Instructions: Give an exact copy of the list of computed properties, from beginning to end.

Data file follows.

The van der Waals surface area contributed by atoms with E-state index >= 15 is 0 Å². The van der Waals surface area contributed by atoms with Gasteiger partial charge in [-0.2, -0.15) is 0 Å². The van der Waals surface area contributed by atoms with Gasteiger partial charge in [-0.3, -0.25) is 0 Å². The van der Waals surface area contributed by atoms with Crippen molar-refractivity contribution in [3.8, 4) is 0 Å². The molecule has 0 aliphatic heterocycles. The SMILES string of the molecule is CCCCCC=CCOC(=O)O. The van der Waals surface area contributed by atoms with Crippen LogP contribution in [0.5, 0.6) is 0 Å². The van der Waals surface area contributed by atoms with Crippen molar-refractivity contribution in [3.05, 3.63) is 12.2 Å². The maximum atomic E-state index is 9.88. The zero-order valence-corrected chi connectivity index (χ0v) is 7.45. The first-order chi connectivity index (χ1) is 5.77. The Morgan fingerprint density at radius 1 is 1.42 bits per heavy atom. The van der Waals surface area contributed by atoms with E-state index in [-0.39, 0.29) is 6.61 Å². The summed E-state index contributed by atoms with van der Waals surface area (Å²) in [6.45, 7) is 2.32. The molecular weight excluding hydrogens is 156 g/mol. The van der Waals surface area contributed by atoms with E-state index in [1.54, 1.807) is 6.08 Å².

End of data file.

The van der Waals surface area contributed by atoms with E-state index >= 15 is 0 Å². The van der Waals surface area contributed by atoms with Gasteiger partial charge in [-0.2, -0.15) is 0 Å². The van der Waals surface area contributed by atoms with Gasteiger partial charge in [-0.3, -0.25) is 0 Å². The van der Waals surface area contributed by atoms with Crippen molar-refractivity contribution in [3.8, 4) is 0 Å². The molecule has 0 aliphatic heterocycles. The SMILES string of the molecule is CCCCCC=CCOC(=O)O. The van der Waals surface area contributed by atoms with Crippen LogP contribution in [0.5, 0.6) is 0 Å². The van der Waals surface area contributed by atoms with Crippen molar-refractivity contribution in [3.05, 3.63) is 12.2 Å². The maximum atomic E-state index is 9.88. The zero-order valence-corrected chi connectivity index (χ0v) is 7.45. The first-order chi connectivity index (χ1) is 5.77. The Morgan fingerprint density at radius 1 is 1.42 bits per heavy atom. The van der Waals surface area contributed by atoms with E-state index in [-0.39, 0.29) is 6.61 Å². The summed E-state index contributed by atoms with van der Waals surface area (Å²) in [6.45, 7) is 2.32. The molecular weight excluding hydrogens is 156 g/mol. The van der Waals surface area contributed by atoms with E-state index in [1.54, 1.807) is 6.08 Å².